It is only natural for parents in Las Vegas to want their child to have a good education and go to college, even if the parents are divorced. However, what that education may look like can be a source of conflict for divorced parents who do not see eye-to-eye on the topic. One parent may want to send the child to private college while the other wants the child to attend a state-run university. Or, both parents may agree to send their child to private school but disagree on who should pay the tuition. The following are two options divorced parents may be interested in when it comes to funding their child’s college education.
529 savings plans
Divorced parents can save for their child’s college education through a 529 savings plan. Depending on the state you live in, a 529 plan offers various investment opportunities, and contributions may be tax deductible, at least in part. The parents’ divorce decree should contain restrictions on how the funds in the 529 plan can be used, to prevent one parent from using the funds for their own purposes, rather than the child’s education.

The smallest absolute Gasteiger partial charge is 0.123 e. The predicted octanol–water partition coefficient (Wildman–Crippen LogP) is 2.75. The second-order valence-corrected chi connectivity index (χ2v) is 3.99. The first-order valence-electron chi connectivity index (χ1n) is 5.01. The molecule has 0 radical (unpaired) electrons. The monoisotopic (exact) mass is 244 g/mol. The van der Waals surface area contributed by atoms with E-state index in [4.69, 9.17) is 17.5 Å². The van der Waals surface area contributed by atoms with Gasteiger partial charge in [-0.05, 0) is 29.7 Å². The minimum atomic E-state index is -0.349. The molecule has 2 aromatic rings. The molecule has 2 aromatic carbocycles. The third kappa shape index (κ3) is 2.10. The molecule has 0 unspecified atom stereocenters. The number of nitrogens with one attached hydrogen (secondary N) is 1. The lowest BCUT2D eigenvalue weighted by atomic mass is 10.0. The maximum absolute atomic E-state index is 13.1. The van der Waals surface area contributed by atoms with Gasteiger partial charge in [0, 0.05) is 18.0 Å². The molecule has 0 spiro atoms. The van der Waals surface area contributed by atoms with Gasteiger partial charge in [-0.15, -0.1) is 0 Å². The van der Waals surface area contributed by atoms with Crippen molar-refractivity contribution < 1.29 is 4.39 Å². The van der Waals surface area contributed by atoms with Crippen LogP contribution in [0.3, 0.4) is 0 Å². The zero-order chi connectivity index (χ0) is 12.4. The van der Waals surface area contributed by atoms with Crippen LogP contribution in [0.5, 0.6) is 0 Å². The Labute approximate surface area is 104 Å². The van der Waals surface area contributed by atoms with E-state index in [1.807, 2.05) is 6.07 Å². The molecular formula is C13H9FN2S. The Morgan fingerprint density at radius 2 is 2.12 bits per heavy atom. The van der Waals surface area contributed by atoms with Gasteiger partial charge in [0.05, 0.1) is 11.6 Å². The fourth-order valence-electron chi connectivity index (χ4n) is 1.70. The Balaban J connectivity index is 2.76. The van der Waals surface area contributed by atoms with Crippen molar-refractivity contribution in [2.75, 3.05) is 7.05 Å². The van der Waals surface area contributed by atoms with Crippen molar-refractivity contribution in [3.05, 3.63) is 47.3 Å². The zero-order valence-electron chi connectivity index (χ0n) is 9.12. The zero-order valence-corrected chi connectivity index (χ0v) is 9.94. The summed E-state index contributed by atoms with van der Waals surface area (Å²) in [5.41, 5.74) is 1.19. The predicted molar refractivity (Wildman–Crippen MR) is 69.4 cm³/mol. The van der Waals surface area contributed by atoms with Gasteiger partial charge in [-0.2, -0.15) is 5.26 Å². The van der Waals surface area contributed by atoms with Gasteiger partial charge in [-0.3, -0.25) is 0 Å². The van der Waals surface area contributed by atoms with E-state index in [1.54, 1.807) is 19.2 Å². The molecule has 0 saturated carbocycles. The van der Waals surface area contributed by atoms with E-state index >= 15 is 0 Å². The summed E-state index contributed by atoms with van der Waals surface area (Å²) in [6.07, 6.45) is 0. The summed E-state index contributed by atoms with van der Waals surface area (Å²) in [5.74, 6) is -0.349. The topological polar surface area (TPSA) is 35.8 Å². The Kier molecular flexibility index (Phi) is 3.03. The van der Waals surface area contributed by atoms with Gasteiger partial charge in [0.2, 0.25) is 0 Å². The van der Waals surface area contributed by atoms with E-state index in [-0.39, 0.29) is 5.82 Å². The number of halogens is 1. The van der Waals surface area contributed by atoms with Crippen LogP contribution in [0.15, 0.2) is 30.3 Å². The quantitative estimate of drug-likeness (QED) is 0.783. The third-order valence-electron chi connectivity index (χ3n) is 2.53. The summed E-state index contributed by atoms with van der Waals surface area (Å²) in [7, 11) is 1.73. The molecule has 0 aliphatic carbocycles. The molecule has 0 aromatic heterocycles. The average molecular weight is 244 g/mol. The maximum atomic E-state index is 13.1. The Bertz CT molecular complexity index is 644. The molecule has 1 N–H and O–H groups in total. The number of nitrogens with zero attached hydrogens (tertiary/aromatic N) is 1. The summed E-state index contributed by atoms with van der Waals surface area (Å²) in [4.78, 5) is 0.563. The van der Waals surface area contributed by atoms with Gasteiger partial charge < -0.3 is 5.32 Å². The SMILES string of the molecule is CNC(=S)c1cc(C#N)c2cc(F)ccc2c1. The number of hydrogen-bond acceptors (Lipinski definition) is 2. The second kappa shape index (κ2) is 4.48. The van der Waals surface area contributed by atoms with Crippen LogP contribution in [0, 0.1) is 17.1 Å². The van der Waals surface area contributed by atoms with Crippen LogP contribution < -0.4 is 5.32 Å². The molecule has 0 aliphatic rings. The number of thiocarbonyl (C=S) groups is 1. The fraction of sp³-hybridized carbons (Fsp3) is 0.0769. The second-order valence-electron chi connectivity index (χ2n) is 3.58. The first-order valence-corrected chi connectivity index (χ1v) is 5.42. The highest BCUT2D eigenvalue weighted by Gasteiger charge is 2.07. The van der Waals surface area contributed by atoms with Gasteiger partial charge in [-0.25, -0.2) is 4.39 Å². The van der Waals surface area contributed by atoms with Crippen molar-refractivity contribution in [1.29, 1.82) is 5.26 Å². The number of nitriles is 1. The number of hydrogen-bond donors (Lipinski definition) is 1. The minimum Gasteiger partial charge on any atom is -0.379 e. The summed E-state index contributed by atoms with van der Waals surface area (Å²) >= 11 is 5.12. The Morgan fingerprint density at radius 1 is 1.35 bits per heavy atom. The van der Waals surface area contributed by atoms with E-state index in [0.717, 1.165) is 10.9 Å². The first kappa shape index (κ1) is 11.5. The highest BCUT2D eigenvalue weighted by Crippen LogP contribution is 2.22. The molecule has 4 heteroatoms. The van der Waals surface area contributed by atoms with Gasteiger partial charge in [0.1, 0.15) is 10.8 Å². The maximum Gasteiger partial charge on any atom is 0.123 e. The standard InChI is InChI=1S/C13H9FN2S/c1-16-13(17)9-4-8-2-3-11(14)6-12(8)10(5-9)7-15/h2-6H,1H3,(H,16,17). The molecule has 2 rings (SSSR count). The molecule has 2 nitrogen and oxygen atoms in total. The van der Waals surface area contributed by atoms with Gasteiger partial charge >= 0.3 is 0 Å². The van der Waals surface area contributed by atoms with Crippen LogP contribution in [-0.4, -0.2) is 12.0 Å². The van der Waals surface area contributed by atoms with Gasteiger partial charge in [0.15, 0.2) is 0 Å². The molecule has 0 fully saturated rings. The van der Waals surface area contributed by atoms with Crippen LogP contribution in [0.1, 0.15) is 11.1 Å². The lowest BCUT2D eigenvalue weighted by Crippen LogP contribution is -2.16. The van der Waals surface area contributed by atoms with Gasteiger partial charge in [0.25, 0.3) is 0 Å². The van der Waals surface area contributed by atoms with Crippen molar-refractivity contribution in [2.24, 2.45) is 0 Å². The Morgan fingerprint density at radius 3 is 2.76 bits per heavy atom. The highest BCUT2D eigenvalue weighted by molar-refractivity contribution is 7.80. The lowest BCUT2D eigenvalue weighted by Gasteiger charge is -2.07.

Many students rely on financial aid, and even if their parents are divorced can still submit a Free Application for Federal Student Aid (FAFSA) form. The child’s custodial parent will file the FAFSA. A student may receive more aid if the parent filing out the FAFSA form is also the one who has less in income and assets.
Divorce does not need to derail a child’s education
Parents going through a divorce still have options for paying for their child’s future college education. Each parent’s income and their child custody arrangements can affect how they will save for and fund this education. Provisions regarding college savings can be included in a divorce decree, to clarify matters and avoid conflict down the road.